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Climbing fatalities


Two more mountain deaths add to deadly week


By swissinfo.ch and agencies


Tourbillon castle (left) and Valere castle in front of the Bietschhorn mountain (Keystone)

Tourbillon castle (left) and Valere castle in front of the Bietschhorn mountain

(Keystone)

Two German mountain climbers have been found dead on the Bietschhorn mountain in canton Valais. The deaths come days after six people died in two separate incidents on Monte Rosa.

The 29-year-old man and 28-year-old woman, who lived in Valais, had left the Baltschiederklause hut early on Saturday morning attempting to climb the 3,934-metre (12,906ft) Bietschhorn and then descend via the Bietschhorn hut, according to Valais police. They were reported missing on Monday and their corpses were found on Wednesday.

In a separate accident on Monday, three climbers died near Switzerland’s highest mountain, Monte Rosa, less than 24 hours after a collapsed snow cornice sent three other mountaineers plunging to their deaths.

Two of the climbers who died on Monday morning were attempting to summit the 4,092-metre Pollux peak when they slipped on an ice sheet and fell several hundred metres. The other was on the way to the Castor peak in the same group of mountains.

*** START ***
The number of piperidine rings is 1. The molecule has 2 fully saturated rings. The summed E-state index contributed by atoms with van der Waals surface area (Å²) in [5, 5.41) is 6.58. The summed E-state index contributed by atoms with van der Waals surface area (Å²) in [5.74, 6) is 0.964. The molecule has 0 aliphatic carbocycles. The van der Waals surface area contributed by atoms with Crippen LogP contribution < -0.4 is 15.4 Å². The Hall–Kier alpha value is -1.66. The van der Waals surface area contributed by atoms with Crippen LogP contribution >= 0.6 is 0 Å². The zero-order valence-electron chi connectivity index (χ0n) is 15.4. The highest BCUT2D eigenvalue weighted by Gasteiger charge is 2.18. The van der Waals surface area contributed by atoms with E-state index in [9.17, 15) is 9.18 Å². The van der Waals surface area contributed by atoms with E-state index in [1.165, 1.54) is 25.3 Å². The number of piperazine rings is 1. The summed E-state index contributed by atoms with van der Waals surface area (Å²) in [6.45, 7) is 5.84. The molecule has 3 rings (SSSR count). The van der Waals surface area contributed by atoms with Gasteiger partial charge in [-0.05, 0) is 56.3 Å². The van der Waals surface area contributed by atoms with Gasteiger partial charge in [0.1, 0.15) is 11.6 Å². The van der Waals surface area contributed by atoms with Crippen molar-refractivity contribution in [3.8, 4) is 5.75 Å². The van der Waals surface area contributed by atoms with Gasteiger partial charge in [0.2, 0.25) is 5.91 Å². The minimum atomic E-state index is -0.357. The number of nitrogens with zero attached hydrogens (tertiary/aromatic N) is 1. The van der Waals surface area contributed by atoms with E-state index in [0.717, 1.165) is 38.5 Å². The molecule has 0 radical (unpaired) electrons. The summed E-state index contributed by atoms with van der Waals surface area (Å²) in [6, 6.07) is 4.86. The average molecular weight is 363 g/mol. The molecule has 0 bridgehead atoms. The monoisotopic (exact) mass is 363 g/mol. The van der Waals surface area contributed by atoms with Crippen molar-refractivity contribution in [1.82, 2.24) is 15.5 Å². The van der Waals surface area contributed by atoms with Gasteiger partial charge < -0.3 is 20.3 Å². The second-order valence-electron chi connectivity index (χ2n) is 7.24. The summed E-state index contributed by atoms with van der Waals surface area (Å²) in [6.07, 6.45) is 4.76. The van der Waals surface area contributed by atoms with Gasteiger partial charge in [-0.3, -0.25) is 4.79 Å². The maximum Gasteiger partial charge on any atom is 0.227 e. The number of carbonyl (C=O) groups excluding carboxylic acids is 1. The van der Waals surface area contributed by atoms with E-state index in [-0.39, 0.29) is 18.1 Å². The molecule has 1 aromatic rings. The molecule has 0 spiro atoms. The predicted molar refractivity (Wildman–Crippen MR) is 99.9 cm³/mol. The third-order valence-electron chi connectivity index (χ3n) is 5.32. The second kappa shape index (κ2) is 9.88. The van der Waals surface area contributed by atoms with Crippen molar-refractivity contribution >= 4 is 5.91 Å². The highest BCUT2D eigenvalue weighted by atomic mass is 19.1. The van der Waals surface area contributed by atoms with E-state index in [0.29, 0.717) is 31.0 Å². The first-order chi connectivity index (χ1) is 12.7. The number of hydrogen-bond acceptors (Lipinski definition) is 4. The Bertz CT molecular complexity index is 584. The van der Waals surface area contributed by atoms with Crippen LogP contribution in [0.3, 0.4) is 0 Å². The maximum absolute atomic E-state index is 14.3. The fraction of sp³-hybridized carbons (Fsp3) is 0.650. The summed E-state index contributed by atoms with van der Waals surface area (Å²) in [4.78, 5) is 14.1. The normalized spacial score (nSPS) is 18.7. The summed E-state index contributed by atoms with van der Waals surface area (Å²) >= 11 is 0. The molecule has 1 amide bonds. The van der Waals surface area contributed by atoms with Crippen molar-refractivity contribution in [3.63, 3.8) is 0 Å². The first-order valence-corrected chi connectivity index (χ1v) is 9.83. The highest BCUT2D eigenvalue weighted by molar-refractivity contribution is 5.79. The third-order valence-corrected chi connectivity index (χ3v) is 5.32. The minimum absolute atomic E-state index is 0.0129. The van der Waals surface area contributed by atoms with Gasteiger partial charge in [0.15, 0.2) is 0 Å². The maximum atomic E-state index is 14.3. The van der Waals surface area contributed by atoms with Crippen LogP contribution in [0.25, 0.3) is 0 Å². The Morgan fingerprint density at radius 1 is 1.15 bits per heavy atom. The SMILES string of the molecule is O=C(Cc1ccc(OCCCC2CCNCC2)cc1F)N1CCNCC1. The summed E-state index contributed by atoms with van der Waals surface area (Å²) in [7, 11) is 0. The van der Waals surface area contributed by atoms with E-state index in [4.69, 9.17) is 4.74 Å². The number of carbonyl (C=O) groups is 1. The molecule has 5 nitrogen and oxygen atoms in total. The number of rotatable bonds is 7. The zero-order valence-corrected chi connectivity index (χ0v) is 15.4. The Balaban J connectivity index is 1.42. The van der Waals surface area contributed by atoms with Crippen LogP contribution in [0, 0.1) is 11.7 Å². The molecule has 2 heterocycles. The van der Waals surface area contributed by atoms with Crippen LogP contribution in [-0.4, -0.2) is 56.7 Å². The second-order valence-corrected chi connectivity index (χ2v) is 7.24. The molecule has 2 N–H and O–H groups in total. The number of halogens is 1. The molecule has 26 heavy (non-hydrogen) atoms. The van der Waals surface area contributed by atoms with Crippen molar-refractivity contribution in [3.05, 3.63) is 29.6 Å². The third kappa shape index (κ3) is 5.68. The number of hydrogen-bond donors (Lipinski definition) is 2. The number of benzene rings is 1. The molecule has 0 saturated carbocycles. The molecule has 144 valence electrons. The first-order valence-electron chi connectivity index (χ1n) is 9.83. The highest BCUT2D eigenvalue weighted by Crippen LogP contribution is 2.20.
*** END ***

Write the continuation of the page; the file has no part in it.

Hot summer

Problems caused by a hot summer can include melting glaciers and permafrost, which holds rocks together. As a result, the risk of rockfalls or even rockslides and rock avalanches is significantly higher.

Last summer saw many more accidents in the mountains than in 2014, mainly as a result of the hot weather, said the Swiss Alpine Club (SAC). However, many climbers do not know routes or set off too late in the day.

By the end of September 2015 there had been around 2,400 accidents in the Swiss mountains, 330 more than during the same period last year. The number of fatalities also increased – from 106 to 150.

It is not just inexperienced climbers who are at risk. In July, the highly accomplished Swiss alpinist Norbert Joos, who had summited 13 of the 14 peaks in the world that are above 8,000 metres without the use of supplemental oxygen, died in a climbing accident on the highest mountain in Switzerland’s Bernina Range. 

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swissinfo.ch and agencies

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